Plants that Attract Butterflies

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List of Plants That Attract Butterflies

It's obvious: Butterflies and flowers were made for each other. As the poet pointed out, butterflies are flying flowers, and flowers are tethered butterflies.

In attracting butterflies to your garden, it's important to understand what they want most out of life: nectar. The ancients, who believed that nectar fell directly from heaven, named it after the wines of the gods. A butterfly's wish list also includes sunny open spaces, shelter from the wind, and fresh water.

For a nectar-rich flower border designed to satisfy these requirements, consider the plants listed below. Then invite a few butterflies over for a drink.
 

Common Name Latin Name
Allium Allium
Aster Aster
Bee balm Monarda
Butterfly bush Buddleia
Catmint Nepeta
Clove Pink Dianthus
Cornflower Centaurea
Daylily Hemerocallis
False indigo Baptisia
Fleabane Erigeron
Floss flower Ageratum
Globe thistle Echinops
Goldenrod Solidago
Helen's flower Helenium
Hollyhock Alcea
Lavender Lavendula
Lilac Syringa
Lupine Lupinus
Lychnis Lychnis
Mallow Malva
Milkweed Asclepias
Mint Mentha
Pansy Viola
Phlox Phlox
Privet Ligustrum
Purple coneflower Echinacea
Rock cress Arabis
Sage Salvia
Sea holly Eryngium
Shasta daisy Chrysanthemum
Snapdragon Antirrhinum
Stonecrop Sedum
Sweet alyssum Lobularia
Sweet rocket Hesperis
Tickseed Coreopsis
Zinnia Zinnia

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Comments

I have never had them them

By marika200

I have never had them them spread in Arkansas either. Before you completely write-off the buddleia, find out if they are invasive in your area. They certainly aren't invasive everywhere. Frankly, I wouldn't mind a few volunteers coming up once in awhile.

Mideastern NJ: To assist in

By Lorrainesmith1

Mideastern NJ: To assist in the desperately declining numbers of Monarch butterflies, would like to urge every NJ garden to have some version of milkweed. The common milkweed (Asclepias syriaca) is 5-6 ft and spreads quickly. It is milkweed of choice but is better in meadows or a section of isolated sun/part shade garden. Better for home gardens is Ascelpias tuberosa, "Butterfly Weed", a brilliant orange, 20-28" height, visited by all pollinators, often hosting a bunch of our favorite cheerful Monarch caterpillars. For new timers, Asclepias curassavica, "Tropical Milkweed" with beautiful red-yellow blossoms, 18-24", is annual in our area. Purple milkweed (purpurascens)is a more manageable, shorter version of Common milkweed, with lovely purple blossoms. And Asclepias Incarnata (Swamp or Marsh milkweed) is a more elegant 4-5 ft. shrub if you have room and part shade. Harvest the seed pods or cut the flowers as they fade to eliminate seed disbursement of all your milkweed. All produce flowers to feed your bees and butterflies. Your gardens will be humming and buzzing happily mid-spring to early summer with pollinators. Sadly, have not yet spotted a single Monarch, or any eggs or caterpillars on a 2 acre property with large milkweed beds.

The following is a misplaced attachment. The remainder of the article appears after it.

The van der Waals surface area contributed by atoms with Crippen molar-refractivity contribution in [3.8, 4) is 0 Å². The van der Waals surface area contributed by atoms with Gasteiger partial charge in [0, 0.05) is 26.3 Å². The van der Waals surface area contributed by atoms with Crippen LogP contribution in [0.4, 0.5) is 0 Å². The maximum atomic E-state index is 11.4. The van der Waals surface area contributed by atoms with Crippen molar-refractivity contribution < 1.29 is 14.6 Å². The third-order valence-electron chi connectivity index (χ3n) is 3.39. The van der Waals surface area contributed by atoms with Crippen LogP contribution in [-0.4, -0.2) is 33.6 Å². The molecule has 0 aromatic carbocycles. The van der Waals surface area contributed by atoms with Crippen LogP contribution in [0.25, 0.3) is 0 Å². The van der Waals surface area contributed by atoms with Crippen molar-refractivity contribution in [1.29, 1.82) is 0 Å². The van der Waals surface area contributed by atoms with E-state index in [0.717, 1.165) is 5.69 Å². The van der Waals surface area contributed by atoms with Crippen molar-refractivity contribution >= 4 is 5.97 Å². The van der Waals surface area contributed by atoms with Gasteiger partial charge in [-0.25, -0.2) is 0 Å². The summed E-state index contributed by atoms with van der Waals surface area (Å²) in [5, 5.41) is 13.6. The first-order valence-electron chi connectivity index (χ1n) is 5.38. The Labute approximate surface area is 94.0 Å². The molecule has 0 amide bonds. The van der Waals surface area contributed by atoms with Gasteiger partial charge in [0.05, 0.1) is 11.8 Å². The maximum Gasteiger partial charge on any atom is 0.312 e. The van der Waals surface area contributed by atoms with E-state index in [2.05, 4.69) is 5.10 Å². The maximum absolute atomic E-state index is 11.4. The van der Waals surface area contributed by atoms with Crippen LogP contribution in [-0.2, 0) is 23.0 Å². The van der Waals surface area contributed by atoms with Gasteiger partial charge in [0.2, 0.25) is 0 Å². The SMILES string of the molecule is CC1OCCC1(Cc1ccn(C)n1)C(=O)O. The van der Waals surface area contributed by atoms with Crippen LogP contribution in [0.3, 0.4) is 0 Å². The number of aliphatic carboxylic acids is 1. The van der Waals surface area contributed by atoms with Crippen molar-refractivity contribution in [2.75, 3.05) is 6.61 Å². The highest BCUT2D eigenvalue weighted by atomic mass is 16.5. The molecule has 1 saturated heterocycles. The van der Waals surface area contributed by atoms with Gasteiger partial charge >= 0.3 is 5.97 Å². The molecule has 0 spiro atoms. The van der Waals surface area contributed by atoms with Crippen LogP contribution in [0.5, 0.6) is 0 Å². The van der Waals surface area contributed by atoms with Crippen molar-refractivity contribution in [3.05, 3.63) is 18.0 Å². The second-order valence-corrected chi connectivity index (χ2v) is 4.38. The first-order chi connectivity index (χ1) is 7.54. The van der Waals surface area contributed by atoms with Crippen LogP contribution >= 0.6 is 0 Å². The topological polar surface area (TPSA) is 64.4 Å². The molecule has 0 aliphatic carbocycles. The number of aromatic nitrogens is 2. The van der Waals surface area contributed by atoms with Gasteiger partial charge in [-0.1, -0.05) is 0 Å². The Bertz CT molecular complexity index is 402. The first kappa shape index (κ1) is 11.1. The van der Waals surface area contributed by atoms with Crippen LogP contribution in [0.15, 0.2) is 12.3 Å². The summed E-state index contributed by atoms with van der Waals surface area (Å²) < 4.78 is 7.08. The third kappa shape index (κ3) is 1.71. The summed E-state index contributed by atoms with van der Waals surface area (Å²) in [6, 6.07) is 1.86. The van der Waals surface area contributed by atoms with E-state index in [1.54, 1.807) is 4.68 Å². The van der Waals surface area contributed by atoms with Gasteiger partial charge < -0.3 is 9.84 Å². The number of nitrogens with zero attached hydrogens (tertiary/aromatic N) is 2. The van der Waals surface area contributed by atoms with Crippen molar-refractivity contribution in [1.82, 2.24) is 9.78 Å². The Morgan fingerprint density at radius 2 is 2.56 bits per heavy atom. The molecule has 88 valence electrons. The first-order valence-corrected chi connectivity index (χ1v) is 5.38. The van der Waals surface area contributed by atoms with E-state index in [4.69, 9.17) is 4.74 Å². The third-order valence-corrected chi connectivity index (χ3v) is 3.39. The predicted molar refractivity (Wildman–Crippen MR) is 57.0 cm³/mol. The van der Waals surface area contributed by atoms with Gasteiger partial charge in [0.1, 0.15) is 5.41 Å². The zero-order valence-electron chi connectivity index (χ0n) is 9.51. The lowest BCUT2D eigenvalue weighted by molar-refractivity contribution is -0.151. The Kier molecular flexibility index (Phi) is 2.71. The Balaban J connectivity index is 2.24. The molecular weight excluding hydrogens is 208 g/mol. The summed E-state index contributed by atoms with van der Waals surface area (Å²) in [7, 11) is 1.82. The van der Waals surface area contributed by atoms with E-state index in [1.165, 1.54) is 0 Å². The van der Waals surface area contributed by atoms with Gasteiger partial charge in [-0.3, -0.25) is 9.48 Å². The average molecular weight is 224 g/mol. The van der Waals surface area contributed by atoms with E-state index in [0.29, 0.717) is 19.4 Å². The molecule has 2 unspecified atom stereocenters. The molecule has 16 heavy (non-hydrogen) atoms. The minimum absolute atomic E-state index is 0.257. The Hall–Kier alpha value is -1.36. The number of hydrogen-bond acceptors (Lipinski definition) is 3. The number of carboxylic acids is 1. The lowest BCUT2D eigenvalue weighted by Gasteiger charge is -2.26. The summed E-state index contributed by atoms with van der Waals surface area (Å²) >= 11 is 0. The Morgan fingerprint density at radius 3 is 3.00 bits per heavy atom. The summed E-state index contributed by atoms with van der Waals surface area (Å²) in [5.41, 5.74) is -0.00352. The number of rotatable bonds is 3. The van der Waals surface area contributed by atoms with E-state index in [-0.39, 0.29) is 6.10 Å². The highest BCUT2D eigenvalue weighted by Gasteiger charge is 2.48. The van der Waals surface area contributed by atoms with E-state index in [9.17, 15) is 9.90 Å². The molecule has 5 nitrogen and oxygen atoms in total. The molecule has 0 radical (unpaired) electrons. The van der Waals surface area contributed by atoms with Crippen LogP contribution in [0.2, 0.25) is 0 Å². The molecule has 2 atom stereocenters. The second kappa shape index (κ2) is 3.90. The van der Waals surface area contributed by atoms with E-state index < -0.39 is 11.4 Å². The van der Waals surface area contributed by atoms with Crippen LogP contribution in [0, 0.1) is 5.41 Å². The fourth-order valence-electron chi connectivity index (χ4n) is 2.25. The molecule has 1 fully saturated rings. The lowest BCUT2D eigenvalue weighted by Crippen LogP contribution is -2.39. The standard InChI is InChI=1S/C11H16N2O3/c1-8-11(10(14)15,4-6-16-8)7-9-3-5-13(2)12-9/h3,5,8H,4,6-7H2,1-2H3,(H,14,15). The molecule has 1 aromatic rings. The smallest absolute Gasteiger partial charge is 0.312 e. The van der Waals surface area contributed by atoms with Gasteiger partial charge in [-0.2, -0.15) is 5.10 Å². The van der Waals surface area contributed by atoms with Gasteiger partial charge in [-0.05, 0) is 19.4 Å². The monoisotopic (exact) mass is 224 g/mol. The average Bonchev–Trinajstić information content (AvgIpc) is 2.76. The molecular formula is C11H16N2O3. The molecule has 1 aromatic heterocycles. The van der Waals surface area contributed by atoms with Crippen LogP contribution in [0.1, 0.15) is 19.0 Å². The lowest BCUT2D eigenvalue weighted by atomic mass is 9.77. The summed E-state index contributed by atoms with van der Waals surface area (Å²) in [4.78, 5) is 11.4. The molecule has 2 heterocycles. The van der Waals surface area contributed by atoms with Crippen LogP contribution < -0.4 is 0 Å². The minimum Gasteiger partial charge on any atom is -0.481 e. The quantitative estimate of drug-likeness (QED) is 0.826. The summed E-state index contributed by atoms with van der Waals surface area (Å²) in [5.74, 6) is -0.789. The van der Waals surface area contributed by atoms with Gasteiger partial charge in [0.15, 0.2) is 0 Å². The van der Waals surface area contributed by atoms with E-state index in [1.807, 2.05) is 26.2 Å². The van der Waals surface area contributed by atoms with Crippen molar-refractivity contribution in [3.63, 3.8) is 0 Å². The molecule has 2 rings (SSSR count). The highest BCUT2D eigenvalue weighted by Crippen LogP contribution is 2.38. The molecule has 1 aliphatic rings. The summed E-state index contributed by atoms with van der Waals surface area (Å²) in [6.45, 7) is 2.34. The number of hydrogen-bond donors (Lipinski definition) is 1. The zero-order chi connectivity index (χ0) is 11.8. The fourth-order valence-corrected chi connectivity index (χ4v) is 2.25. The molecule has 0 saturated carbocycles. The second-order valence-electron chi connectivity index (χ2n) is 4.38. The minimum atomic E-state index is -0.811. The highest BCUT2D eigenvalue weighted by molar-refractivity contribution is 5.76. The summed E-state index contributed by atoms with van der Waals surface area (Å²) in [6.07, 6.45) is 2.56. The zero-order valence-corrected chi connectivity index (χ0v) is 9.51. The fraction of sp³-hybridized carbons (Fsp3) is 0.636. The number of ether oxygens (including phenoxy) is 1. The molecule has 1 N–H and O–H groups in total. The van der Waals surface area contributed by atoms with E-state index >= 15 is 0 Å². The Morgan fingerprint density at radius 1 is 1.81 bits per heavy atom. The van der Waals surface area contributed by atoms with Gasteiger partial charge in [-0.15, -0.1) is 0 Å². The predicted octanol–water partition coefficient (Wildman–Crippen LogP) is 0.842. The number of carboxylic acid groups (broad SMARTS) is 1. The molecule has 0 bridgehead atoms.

Good

By Harikrishna

Good

I have lived in Northern VA

By Linda Bragg

I have lived in Northern VA and now live in the eastern panhandle of WV and have yet to see my butterfly bushes propagate in the 20 years that I have had them. Honeysuckle, the vine, on the other hand is very invasive. Have not noticed that about the honeysuckle bush. Here, I would call milkweed and thistles invasive as well as mimosa trees.

I am a wildlife ecologist,

By Soos Weber

I am a wildlife ecologist, and member of the Board of ALIPC--Alabama Invasive Plant Council. Whenever I visit a site like this one, I nearly always see butterfly bush listed as a good butterfly plant. It is not only an exotic plant, it is an invasive plant in many states. So is Lonicera unless you specify L.flava, or L. sempervirens. To simply say "honeysuckle" is inviting trouble to all our natural ecosystems, which are being blighted by these invaders. The yellow honeysuckles are invaders from Asia.

I work for nursery/garden

By bried689

I work for nursery/garden center in northern NJ. and many of my customers reported this past winter (2014)killed their butterfly bushes; Buddleia are only hardy in planting zone 7 and below and we are in zone 6) When planting for butterfliies, indigenous plant species per region are the best bet.

I have had many butterfly

By john haase

I have had many butterfly bushes and they are NOT invasive at all in my area--Florida.

The native/invasive issue is

By LizJ

The native/invasive issue is a separate one. Butterflies don't care if a plant is native or not and they do like buddleia blooms. In CT, they don't seem to be invasive: I have 3 in my small suburban garden for 5 or 6 years and never had a single offspring. My sister in the mid-Atlantic region found that to be more of a probem.

Where on that list do you see

By VickiB

Where on that list do you see Lonicera or Honeysuckle???? Why make any negative comments on plants that aren't even on the list???

They said "butterfly bush"

By Larascakes

They said "butterfly bush" first.....

Thanks for sharing that

By Katt

Thanks for sharing that information so that we won't inadvertently do something that would be harmful in the long run.

I'm glad you mention the

By Dawn Horock

I'm glad you mention the invasiveness of certain butterfly bushes. I've had one in the past that really took over. So it is something that people need to consider before they buy one. Check out which variety.

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